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Connecticut Becomes First State in the U.S. To Enact Paid Sick Leave!

August 2011

By: Nancy E. Joerg, Esq.

On July 1, 2011, Connecticut Governor Dannel Malloy signed legislation that will require employers in Connecticut to provide certain specified service workers with paid sick leave. This new law will apply to employers with 50 or more employees. Connecticut thus becomes the very first state in the U.S. to enact such a legislative measure.

This mandated paid sick leave will accrue at the rate of one hour per 40 hours worked. It applies to service workers who are paid by the hour (and are not exempt from the minimum wage and overtime legal requirements of the federal Fair Labor Standards Act).

Under this unique new law, service workers will be able to begin accruing paid sick leave on January 1, 2012. Eligible employees must have worked for the employer for at least 680 hours and an average of at least 10 hours per week in the most recent calendar quarter.

This new law only applies to those who work in an occupation covered by one of the 68 federal standard occupation classification titles named in the law. Some types of service workers covered by this new law are: social workers, librarians, pharmacists, nurse midwives, home health aides, nursing aides, dental assistants, security guards, bartenders, hairdressers, couriers and messengers, butchers and ambulance drivers.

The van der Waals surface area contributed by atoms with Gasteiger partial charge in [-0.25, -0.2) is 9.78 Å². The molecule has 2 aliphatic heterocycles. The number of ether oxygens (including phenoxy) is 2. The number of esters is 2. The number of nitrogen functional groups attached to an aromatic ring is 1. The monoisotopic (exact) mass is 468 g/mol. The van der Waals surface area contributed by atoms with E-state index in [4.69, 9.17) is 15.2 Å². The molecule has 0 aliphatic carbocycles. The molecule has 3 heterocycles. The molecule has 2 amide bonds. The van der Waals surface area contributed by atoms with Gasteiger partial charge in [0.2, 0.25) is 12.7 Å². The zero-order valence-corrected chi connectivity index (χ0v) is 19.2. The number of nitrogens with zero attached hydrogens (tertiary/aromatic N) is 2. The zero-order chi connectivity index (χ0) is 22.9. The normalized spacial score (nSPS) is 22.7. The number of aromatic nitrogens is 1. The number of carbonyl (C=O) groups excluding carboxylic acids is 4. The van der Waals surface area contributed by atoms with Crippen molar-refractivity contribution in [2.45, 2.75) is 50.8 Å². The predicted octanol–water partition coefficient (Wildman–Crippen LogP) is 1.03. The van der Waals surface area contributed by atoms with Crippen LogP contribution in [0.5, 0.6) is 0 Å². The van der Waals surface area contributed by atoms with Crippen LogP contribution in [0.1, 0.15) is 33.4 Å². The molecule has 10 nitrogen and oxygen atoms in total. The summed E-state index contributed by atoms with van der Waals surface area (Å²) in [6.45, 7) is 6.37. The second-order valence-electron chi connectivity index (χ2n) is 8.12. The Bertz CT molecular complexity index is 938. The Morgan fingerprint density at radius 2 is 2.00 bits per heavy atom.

Paid sick leave can be used for reasons related to family violence or sexual assault as well as for the worker's illness, injury or related treatment or care for the worker's child or spouse. Workers who feel they are not being treated properly per the law may file a complaint with the Connecticut State Labor Commissioner.

There is also an interesting provision in which an employer may take disciplinary action against a service worker covered under the law who uses paid sick leave for purposes other than those described in the law.

As a result, Connecticut employers now have another posting requirement whereby each employer subject to the law must notify the employee at the time of hiring of the employee's protections and legal rights to paid sick leave.

There is, of course, speculation that other states will follow in the footsteps of Connecticut.

Questions? Please contact WS Shareholder and Senior Attorney Nancy E. Joerg at 630-377-1554 or najoerg@wesselssherman.com.